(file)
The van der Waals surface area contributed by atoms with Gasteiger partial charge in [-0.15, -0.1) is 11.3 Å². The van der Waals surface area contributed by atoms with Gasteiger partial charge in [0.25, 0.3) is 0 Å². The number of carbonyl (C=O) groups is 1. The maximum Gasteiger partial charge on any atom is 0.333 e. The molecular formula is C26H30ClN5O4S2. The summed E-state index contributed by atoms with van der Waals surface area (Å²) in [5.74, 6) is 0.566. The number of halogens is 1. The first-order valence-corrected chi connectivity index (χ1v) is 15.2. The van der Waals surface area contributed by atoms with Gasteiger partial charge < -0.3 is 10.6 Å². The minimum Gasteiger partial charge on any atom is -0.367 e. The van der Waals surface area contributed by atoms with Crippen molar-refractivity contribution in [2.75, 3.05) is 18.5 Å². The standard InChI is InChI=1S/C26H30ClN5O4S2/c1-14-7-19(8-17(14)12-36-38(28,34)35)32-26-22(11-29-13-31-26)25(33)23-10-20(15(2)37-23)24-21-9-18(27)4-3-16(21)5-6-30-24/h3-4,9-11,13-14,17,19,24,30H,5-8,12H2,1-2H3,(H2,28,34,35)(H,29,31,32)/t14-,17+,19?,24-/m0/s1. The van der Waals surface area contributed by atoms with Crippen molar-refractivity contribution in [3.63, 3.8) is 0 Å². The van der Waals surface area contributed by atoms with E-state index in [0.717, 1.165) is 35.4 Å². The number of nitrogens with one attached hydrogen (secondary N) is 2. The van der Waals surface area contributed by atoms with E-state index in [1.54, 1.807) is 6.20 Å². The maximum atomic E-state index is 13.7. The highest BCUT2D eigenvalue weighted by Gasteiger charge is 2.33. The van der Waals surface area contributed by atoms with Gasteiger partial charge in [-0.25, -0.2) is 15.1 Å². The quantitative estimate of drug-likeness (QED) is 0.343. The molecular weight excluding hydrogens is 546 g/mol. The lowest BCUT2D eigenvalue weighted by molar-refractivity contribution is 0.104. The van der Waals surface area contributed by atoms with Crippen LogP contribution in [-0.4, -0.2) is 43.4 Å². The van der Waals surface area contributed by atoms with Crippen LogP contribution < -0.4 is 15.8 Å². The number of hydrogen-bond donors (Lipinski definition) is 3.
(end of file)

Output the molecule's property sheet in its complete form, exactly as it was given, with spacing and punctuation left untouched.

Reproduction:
The van der Waals surface area contributed by atoms with Gasteiger partial charge in [-0.15, -0.1) is 11.3 Å². The van der Waals surface area contributed by atoms with Gasteiger partial charge in [0.25, 0.3) is 0 Å². The number of carbonyl (C=O) groups is 1. The maximum Gasteiger partial charge on any atom is 0.333 e. The molecular formula is C26H30ClN5O4S2. The summed E-state index contributed by atoms with van der Waals surface area (Å²) in [5.74, 6) is 0.566. The number of halogens is 1. The first-order valence-corrected chi connectivity index (χ1v) is 15.2. The van der Waals surface area contributed by atoms with Gasteiger partial charge < -0.3 is 10.6 Å². The minimum Gasteiger partial charge on any atom is -0.367 e. The van der Waals surface area contributed by atoms with Crippen molar-refractivity contribution in [2.75, 3.05) is 18.5 Å². The standard InChI is InChI=1S/C26H30ClN5O4S2/c1-14-7-19(8-17(14)12-36-38(28,34)35)32-26-22(11-29-13-31-26)25(33)23-10-20(15(2)37-23)24-21-9-18(27)4-3-16(21)5-6-30-24/h3-4,9-11,13-14,17,19,24,30H,5-8,12H2,1-2H3,(H2,28,34,35)(H,29,31,32)/t14-,17+,19?,24-/m0/s1. The van der Waals surface area contributed by atoms with Crippen molar-refractivity contribution in [3.63, 3.8) is 0 Å². The van der Waals surface area contributed by atoms with E-state index in [0.717, 1.165) is 35.4 Å². The number of nitrogens with one attached hydrogen (secondary N) is 2. The van der Waals surface area contributed by atoms with E-state index in [1.54, 1.807) is 6.20 Å². The maximum atomic E-state index is 13.7. The highest BCUT2D eigenvalue weighted by Gasteiger charge is 2.33. The van der Waals surface area contributed by atoms with Gasteiger partial charge in [-0.25, -0.2) is 15.1 Å². The quantitative estimate of drug-likeness (QED) is 0.343. The molecular weight excluding hydrogens is 546 g/mol. The lowest BCUT2D eigenvalue weighted by molar-refractivity contribution is 0.104. The van der Waals surface area contributed by atoms with Crippen LogP contribution in [-0.4, -0.2) is 43.4 Å². The van der Waals surface area contributed by atoms with Crippen LogP contribution < -0.4 is 15.8 Å². The number of hydrogen-bond donors (Lipinski definition) is 3.